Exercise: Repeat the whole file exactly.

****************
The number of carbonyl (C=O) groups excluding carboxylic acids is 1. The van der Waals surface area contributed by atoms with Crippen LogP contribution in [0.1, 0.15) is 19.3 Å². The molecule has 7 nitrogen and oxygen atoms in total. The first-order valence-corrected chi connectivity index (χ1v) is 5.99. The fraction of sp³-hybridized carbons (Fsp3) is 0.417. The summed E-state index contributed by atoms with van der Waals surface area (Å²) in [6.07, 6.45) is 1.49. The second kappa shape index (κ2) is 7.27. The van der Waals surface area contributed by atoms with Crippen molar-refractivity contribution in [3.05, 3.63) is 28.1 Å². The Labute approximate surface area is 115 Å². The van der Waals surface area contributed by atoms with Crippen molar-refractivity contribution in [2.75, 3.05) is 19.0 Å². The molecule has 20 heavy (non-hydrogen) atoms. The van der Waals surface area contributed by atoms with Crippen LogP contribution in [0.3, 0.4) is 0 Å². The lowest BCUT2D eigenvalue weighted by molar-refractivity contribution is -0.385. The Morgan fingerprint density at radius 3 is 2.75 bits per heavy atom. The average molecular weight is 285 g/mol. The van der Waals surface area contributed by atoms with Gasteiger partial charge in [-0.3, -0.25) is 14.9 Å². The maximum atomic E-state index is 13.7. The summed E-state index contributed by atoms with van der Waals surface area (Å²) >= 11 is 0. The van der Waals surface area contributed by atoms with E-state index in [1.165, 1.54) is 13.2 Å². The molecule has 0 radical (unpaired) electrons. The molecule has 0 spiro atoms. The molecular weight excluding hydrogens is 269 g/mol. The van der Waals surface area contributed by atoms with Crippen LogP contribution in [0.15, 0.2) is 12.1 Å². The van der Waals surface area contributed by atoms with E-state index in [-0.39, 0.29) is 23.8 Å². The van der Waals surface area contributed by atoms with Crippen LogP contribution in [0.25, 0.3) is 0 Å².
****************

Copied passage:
The number of carbonyl (C=O) groups excluding carboxylic acids is 1. The van der Waals surface area contributed by atoms with Crippen LogP contribution in [0.1, 0.15) is 19.3 Å². The molecule has 7 nitrogen and oxygen atoms in total. The first-order valence-corrected chi connectivity index (χ1v) is 5.99. The fraction of sp³-hybridized carbons (Fsp3) is 0.417. The summed E-state index contributed by atoms with van der Waals surface area (Å²) in [6.07, 6.45) is 1.49. The second kappa shape index (κ2) is 7.27. The van der Waals surface area contributed by atoms with Crippen molar-refractivity contribution in [3.05, 3.63) is 28.1 Å². The Labute approximate surface area is 115 Å². The van der Waals surface area contributed by atoms with Crippen molar-refractivity contribution in [2.75, 3.05) is 19.0 Å². The molecule has 20 heavy (non-hydrogen) atoms. The van der Waals surface area contributed by atoms with Crippen LogP contribution in [0.3, 0.4) is 0 Å². The lowest BCUT2D eigenvalue weighted by molar-refractivity contribution is -0.385. The Morgan fingerprint density at radius 3 is 2.75 bits per heavy atom. The average molecular weight is 285 g/mol. The van der Waals surface area contributed by atoms with Gasteiger partial charge in [-0.3, -0.25) is 14.9 Å². The maximum atomic E-state index is 13.7. The summed E-state index contributed by atoms with van der Waals surface area (Å²) >= 11 is 0. The van der Waals surface area contributed by atoms with E-state index in [1.165, 1.54) is 13.2 Å². The molecule has 0 radical (unpaired) electrons. The molecule has 0 spiro atoms. The molecular weight excluding hydrogens is 269 g/mol. The van der Waals surface area contributed by atoms with Crippen LogP contribution in [0.15, 0.2) is 12.1 Å². The van der Waals surface area contributed by atoms with E-state index in [-0.39, 0.29) is 23.8 Å². The van der Waals surface area contributed by atoms with Crippen LogP contribution in [0.25, 0.3) is 0 Å².